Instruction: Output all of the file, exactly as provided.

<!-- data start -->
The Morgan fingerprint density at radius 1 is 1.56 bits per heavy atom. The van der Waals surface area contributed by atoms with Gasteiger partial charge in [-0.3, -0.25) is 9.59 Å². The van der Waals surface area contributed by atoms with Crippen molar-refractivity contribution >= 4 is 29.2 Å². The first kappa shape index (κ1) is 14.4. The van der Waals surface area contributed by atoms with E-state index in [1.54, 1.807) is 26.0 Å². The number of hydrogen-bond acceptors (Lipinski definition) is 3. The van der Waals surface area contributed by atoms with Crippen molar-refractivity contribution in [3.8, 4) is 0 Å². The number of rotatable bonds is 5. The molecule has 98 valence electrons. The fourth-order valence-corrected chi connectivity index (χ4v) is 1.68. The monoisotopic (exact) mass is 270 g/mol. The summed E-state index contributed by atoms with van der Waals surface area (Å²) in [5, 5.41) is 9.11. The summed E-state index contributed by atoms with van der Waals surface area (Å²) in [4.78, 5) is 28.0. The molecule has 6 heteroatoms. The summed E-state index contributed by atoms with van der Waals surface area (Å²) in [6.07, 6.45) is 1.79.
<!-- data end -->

The Morgan fingerprint density at radius 1 is 1.56 bits per heavy atom. The van der Waals surface area contributed by atoms with Gasteiger partial charge in [-0.3, -0.25) is 9.59 Å². The van der Waals surface area contributed by atoms with Crippen molar-refractivity contribution >= 4 is 29.2 Å². The first kappa shape index (κ1) is 14.4. The van der Waals surface area contributed by atoms with E-state index in [1.54, 1.807) is 26.0 Å². The number of hydrogen-bond acceptors (Lipinski definition) is 3. The van der Waals surface area contributed by atoms with Crippen molar-refractivity contribution in [3.8, 4) is 0 Å². The number of rotatable bonds is 5. The molecule has 98 valence electrons. The fourth-order valence-corrected chi connectivity index (χ4v) is 1.68. The monoisotopic (exact) mass is 270 g/mol. The summed E-state index contributed by atoms with van der Waals surface area (Å²) in [5, 5.41) is 9.11. The summed E-state index contributed by atoms with van der Waals surface area (Å²) in [4.78, 5) is 28.0. The molecule has 6 heteroatoms. The summed E-state index contributed by atoms with van der Waals surface area (Å²) in [6.07, 6.45) is 1.79.